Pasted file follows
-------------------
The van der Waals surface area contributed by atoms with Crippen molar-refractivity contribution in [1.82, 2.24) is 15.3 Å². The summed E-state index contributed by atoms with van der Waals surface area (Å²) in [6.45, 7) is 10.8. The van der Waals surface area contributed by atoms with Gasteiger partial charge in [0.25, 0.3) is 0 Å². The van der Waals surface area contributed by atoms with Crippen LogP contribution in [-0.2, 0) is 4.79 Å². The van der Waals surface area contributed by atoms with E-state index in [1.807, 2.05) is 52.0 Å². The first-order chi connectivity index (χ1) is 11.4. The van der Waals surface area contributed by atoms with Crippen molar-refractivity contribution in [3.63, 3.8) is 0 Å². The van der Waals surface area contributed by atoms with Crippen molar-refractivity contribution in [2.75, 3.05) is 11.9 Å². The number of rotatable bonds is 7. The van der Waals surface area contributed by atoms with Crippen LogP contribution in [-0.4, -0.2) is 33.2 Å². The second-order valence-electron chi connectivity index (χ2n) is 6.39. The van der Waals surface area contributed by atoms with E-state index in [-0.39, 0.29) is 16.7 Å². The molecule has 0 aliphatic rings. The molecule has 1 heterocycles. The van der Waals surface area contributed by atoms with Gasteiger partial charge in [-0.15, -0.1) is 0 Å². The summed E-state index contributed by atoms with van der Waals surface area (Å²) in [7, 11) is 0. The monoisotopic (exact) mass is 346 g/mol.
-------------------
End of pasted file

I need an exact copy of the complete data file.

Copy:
The van der Waals surface area contributed by atoms with Crippen molar-refractivity contribution in [1.82, 2.24) is 15.3 Å². The summed E-state index contributed by atoms with van der Waals surface area (Å²) in [6.45, 7) is 10.8. The van der Waals surface area contributed by atoms with Gasteiger partial charge in [0.25, 0.3) is 0 Å². The van der Waals surface area contributed by atoms with Crippen LogP contribution in [-0.2, 0) is 4.79 Å². The van der Waals surface area contributed by atoms with E-state index in [1.807, 2.05) is 52.0 Å². The first-order chi connectivity index (χ1) is 11.4. The van der Waals surface area contributed by atoms with Crippen molar-refractivity contribution in [3.63, 3.8) is 0 Å². The van der Waals surface area contributed by atoms with Crippen molar-refractivity contribution in [2.75, 3.05) is 11.9 Å². The number of rotatable bonds is 7. The van der Waals surface area contributed by atoms with Crippen LogP contribution in [-0.4, -0.2) is 33.2 Å². The second-order valence-electron chi connectivity index (χ2n) is 6.39. The van der Waals surface area contributed by atoms with E-state index in [-0.39, 0.29) is 16.7 Å². The molecule has 0 aliphatic rings. The molecule has 1 heterocycles. The van der Waals surface area contributed by atoms with Gasteiger partial charge in [-0.15, -0.1) is 0 Å². The summed E-state index contributed by atoms with van der Waals surface area (Å²) in [7, 11) is 0. The monoisotopic (exact) mass is 346 g/mol.